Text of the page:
Your leaking thatched hut during the restoration of a pre-Enlightenment state.


Hello, my name is Judas Gutenberg and this is my blaag (pronounced as you would the vomit noise "hyroop-bleuach").


decay & ruin
Biosphere II
dead malls
Irving housing

got that wrong

appropriate tech
Arduino μcontrollers
Backwoods Home
Fractal antenna

fun social media stuff

(nobody does!)

Like my brownhouse:
   avoiding whatever it is she has
Monday, October 24 2022
Oscar was bothering me for awhile before I finally got up and gave the cats wet food. When I looked at the clock, I was stunned to discover it was a little after 9:20AM, only a few minutes before the morning scrum! Unusually, I didn't have any last minute work to do before that.

This evening after work, I hurried (as I often do on Mondays or Wednesdays) through the making of spaghetti (cooked with cauliflower) and a frying pan of tempeh, onions, mushrooms, and a little spinach. I had so much going on that I added the cauliflower a bit too late to the cooking pasta, and it only had a little over a minute in the boiling water. But that turned out to be nearly enough.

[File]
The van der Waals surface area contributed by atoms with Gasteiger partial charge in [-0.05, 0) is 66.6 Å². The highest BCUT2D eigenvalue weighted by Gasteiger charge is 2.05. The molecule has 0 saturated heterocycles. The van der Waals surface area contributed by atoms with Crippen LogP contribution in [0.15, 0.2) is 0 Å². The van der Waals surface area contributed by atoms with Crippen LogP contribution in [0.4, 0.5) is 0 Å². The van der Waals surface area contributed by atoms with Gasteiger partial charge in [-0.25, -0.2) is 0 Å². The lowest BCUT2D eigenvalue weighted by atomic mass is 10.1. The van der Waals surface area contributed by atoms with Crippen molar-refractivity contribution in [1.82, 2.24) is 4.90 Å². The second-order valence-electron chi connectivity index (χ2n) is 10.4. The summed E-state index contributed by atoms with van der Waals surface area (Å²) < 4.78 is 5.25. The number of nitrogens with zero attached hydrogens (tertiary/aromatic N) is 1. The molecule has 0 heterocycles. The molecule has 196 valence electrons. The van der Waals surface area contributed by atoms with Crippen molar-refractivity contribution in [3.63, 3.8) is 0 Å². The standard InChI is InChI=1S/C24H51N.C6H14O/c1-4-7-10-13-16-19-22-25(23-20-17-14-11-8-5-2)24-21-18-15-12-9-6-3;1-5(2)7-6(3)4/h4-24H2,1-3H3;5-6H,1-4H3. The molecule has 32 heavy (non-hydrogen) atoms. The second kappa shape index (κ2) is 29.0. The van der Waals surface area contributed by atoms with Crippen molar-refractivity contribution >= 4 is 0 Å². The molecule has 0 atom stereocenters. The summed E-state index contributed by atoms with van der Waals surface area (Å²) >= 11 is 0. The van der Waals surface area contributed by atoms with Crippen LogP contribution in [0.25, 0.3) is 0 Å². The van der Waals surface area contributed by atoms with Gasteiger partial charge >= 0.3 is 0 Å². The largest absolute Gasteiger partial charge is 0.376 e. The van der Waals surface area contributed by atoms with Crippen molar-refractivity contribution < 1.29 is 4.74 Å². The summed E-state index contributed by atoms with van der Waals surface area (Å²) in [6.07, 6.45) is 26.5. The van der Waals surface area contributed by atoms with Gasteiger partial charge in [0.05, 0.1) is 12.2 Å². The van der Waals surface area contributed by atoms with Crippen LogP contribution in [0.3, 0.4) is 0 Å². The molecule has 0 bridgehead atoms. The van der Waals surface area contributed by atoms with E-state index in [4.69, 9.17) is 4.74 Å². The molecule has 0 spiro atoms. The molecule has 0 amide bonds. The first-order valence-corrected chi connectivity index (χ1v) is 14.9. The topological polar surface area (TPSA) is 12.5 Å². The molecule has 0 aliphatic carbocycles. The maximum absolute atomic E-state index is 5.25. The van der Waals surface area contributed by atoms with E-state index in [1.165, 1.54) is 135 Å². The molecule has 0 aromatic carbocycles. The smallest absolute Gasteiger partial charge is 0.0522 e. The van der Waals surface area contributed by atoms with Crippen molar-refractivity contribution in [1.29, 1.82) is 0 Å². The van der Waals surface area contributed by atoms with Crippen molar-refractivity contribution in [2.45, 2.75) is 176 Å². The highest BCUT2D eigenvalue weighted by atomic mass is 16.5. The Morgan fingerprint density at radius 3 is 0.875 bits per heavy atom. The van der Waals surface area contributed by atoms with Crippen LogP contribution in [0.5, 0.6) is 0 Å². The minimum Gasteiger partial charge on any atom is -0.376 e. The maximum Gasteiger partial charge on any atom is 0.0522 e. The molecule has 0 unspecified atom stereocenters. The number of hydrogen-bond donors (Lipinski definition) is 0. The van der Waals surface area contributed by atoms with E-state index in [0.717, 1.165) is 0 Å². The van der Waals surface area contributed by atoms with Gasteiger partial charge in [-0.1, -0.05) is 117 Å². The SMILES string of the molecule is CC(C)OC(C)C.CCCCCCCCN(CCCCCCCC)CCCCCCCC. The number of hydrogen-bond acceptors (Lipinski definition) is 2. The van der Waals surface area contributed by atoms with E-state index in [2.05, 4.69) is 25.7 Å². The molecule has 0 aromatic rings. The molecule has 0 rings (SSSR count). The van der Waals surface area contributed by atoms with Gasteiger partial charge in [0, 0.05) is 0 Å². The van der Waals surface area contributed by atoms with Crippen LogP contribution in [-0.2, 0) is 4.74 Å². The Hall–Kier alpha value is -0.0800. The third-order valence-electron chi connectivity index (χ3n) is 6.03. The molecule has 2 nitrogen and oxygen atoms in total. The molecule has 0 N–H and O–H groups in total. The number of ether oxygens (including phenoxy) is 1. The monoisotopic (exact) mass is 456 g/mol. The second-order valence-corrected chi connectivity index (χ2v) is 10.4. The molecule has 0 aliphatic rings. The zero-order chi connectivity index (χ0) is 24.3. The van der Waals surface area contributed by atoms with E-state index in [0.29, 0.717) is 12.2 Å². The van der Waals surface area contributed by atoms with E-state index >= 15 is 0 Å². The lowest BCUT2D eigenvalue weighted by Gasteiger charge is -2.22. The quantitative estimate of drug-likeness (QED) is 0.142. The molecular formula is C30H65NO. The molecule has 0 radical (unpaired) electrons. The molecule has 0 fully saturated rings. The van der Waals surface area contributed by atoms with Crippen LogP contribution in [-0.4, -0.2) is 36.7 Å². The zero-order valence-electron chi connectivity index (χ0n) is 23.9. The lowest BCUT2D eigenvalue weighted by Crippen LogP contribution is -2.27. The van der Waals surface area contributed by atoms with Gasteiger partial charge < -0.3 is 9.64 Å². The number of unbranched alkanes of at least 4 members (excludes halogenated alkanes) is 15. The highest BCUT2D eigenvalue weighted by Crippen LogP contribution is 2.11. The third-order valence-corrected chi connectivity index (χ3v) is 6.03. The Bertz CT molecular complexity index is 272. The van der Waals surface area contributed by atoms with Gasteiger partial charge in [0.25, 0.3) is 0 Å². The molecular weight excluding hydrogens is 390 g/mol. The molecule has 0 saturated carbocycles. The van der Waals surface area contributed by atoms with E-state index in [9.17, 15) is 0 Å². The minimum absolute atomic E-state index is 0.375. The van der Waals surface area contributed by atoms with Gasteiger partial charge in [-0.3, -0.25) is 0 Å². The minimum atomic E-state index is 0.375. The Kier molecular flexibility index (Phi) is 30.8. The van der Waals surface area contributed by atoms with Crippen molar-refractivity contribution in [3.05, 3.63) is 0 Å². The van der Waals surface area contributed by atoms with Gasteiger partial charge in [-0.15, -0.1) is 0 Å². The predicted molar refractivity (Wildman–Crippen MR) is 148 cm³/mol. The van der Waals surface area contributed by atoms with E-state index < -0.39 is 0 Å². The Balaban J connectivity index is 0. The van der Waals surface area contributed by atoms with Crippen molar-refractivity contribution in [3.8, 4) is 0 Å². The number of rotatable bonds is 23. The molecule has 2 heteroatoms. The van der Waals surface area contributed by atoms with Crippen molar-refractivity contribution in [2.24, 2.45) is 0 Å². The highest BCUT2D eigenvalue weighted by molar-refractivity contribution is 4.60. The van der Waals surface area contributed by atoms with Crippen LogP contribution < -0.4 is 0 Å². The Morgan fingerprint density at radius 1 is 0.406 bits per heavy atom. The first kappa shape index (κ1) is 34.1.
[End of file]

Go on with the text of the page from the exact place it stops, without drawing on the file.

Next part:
Gretchen has been sick for over a week from something that isn't covid (she's tested negative) but she can't seem to shake. Today she took 50mg of pseudoephedrine so she could power through her bookstore shift, and that had helped. The illness affects her appetite, and she only ate a small amount of the spaghetti I'd made.
I wanted to take a bath this evening, but it had been raining on and off all day and been cloudy for days, and there was no solar-heated water and the just-in-time electric water heater hasn't been reliable, so I gave up on that plan. It was an unseasonably balmy evening, allowing me to sleep in the greenhouse. This would get me away from the cats and Gretchen's coughing fits. (So far I've managed to avoid whatever it is she has, but that obviously could change.)
While watching various things on YouTube (mostly murderer interrogations), I researched hand-powered come-along ratchets. It had suddenly occurred to me that I might be able to leave the hinged part of the dock in place in the lake over winter if I simply install a temporary pole down to the lake bottom off the end of it and then jack the dock up the pole until its floater hangs above the highest level the lake is likely to reach over winter. Such a pole would have to have a base to spread the load of that section of dock (which would come to 150-200 pounds unloaded) across a possibly mucky surface. A further issue is that snow loads could stress a dock jacked up like this, but the worst that could happen would be the dock crashing down an inch or two and landing on the ice.

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